It is understood that the Sheriff's office
will come in for its share of censure on the
fee bill question. The Grand Jury as a
whole is not at all satisfied with the
Sheriff's interpretation of the law, though
it is obliged to satisfy itself with
a mere reprimand. The County Clerk's
office will not be lost in the general shuffle,
and Clerk Curry will come in for his share
of censure. The claim that the increased
expense of bis office »vas due to the clerical
work being hehind is discredited.
Probably one of the most important
items in the Grand Jury's work will be
found in the report on "Judge Campbell
and straw bond. Judge Sanderson will
probably be mentioned also for his de
cision regarding Judge Campbell. These
matters form an important part of the re-
Eort, and the exact action of the jury will
c eagerly looked for by the public.
HAMILTON SCHOOL.
Deputy Superintendent Babcock Pre
sents Diplomas to Ninety-Five
Boys and Girls.
The ninth grade of the Hamilton Gram
mar School, 95 strong, held its closing ex
ercises and received well-earned medals and
diplomas at the hands of Deputy Superin
tendent Babcock yesterday. The exercises
were held at the Girls' High School. The
following programme was rendered :
Class song, "Heavenly King"; salutatory,
Edward OLsen; class song, "Come Where the
Lilies Bloom"; recitation, "Irish Philosopher,"
Henry Gray; class song, "On Lofty Alp»";
piano solo, Flora Cohu; class song", "Cover
Them Over"; recitation. "Gone With a Hand
somer Man." Juliet Son; class song, "Sunrise";
piano solo, "Caprice Hongroise," Gustave
Taubles; class song, "See the Merry
Farmer Boy"; "Pledge to the Flag," by the
class; piano solo, "Spring Song," Anna May
ers; recitation, "Victor Galbraith," by Gertie
Van Vllet, Ethel Hudson, May Bailinger, Gu=
tave Taubles, Sam Sanders, Clarisse Olcovich,
Aimee Pollak, Dora Olinsky, Wallace Beanston
John Nolan and Ernest McAvov; class song
"Whippoorwill"; valedictory, "Echoes of the
Past," Clotilde Ginochio; class song, "Amer
ica."
Following is a list of the graduates :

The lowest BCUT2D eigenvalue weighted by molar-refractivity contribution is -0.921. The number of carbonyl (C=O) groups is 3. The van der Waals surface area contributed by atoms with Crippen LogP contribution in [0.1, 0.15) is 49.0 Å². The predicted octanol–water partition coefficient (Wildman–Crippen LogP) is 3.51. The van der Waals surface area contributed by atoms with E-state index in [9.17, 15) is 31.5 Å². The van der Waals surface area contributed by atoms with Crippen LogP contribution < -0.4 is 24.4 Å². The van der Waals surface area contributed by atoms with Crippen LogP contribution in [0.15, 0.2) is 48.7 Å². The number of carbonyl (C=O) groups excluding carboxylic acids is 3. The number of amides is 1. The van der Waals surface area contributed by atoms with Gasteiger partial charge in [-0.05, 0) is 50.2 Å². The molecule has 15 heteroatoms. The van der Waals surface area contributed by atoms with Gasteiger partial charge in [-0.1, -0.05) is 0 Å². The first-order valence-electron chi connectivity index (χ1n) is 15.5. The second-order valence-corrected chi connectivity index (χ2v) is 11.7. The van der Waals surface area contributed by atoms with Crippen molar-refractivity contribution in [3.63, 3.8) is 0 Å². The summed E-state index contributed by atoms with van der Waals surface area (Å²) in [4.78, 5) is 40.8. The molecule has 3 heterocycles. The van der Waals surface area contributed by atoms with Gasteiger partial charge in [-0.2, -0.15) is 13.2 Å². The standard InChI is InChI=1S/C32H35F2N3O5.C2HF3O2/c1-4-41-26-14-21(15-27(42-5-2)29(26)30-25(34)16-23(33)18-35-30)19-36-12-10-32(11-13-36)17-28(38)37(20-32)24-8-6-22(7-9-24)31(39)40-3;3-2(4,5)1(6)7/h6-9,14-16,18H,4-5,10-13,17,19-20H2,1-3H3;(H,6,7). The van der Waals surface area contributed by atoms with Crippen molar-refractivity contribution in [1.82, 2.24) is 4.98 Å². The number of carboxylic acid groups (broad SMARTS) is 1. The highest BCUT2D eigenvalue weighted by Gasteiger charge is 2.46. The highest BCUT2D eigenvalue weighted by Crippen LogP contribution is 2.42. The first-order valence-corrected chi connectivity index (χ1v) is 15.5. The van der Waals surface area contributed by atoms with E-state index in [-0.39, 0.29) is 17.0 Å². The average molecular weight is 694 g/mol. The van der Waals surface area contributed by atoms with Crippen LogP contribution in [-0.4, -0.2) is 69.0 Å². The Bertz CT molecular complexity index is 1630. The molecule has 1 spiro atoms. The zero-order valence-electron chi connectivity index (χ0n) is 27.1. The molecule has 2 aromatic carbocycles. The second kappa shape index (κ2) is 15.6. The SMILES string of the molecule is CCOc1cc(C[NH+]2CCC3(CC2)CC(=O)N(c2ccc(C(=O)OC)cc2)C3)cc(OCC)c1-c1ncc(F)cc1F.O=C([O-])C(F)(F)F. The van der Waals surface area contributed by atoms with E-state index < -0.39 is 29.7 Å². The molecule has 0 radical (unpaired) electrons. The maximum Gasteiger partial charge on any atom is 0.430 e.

Guy Anthony, Casper Altshuler, Lionel Abra
hamson, Alvina Apparius, Louis Aron, May
Beechnoir, George Bennett, 'Willie Avery,
Wallace Btunston, George Broemnvl Al
bert Crokel, Maud Clark, Harvey Coch
ran, Flora Colin, Inez Cook, Hattie
Dunker, Shirley Earle, Blanch Elliott,
Edgar Gerst, Lottie Graham, Mary Gilchrist
Clotilde Ginochio, May Gove, Willie Golden,
James Golden, Clarence Gyle, Henry Gray,
Daisy Haquette, Alvin Horton, Ethel Hudson,
Birdie Hyman, Louis Jacobs, Mac Kane, Pearl
Jones, Gertie Kelly, Emile Lacoste, John Lefko
vitz, Alphonse Levy, Paul Leonhardt, Harold
C. Logan, Hilda Levy, Ernest McAvoy,
John Martel, Anna Mayors, Bertha Mam
lock, Rebecca McGrant, Marguerite Morrissey
Charles Morris, Wade Moores, Sam Nakamera.
Sophie Nobman, John Nolan, Ray Oppen
heimer, Lizzie Ogilvie, Dora Olinsky, Clarisse
Olcovich, Edward Olsen, Franc Owen, Susan
Osborne, Nora O'Connell. Bteila Peiper, Albert
Polhemus, Aimee Polak, Eddie Koethe, Willie
Roberts, Robert Roberts, Anna Russel,
Claris=e Rulofson, Sam Sanders, Georfrie
Stewart, May Styles, Lulu Schroder,
May Scott, Cora Scott, Lilian Silverstein,
Florence Siiverstone, Olive Simon, Juliet Son
Abe Spiro, Henrietta Suter, Mary Sullivan
Nettie Thompson, Joe Tanabo Gertrude Van
Vliet, Gustave Taublcs, Grace wolf, Kittie Wol
lert, Gussie Wolfsohn, Victor Walking, Millie
Wolff, Willie Enright, Willie Elfendahl, Lulu
Geary, Toby Zekind.
THE GHOST CAR.
Its Presence on Bush Street the Subject
of a Suit.
A cloud of witnesses appeared in Judge
Hebbard's court yesterday to testify in the
case of the People of the State of Califor
nia on the relation of Colonel R. H. War
field of the California Hotel against the
Sutter-street Railway Company. The com
pany is represented by Naphtaly, Frieden
rich & Ackerman and the people by the
Messrs. Freeman.
The object of the suit is to obtain a with
drawal from the road of its franchise on
Bush street, along which a melancholy
"ghost car" rolled for along time at un
known intervals. The general drift of tes
timony by the score of witnesses who ap
peared yesterday was to the effect that the
car was a mysterious piece of uselessness.
Ihe witnesses were variously facetious
about it.
One witness stated that he had once seen
the car meandering out to the cemetery
but had never 6een it return. It was ap
parently not occupied and the driver did
not seem to expect passensers. He could
not recall any of bia friends having ever
told him that they had seen the car occu
pied or coming toward the City. He pre
sumed that it must have been brought
back in some way in order to «tart toward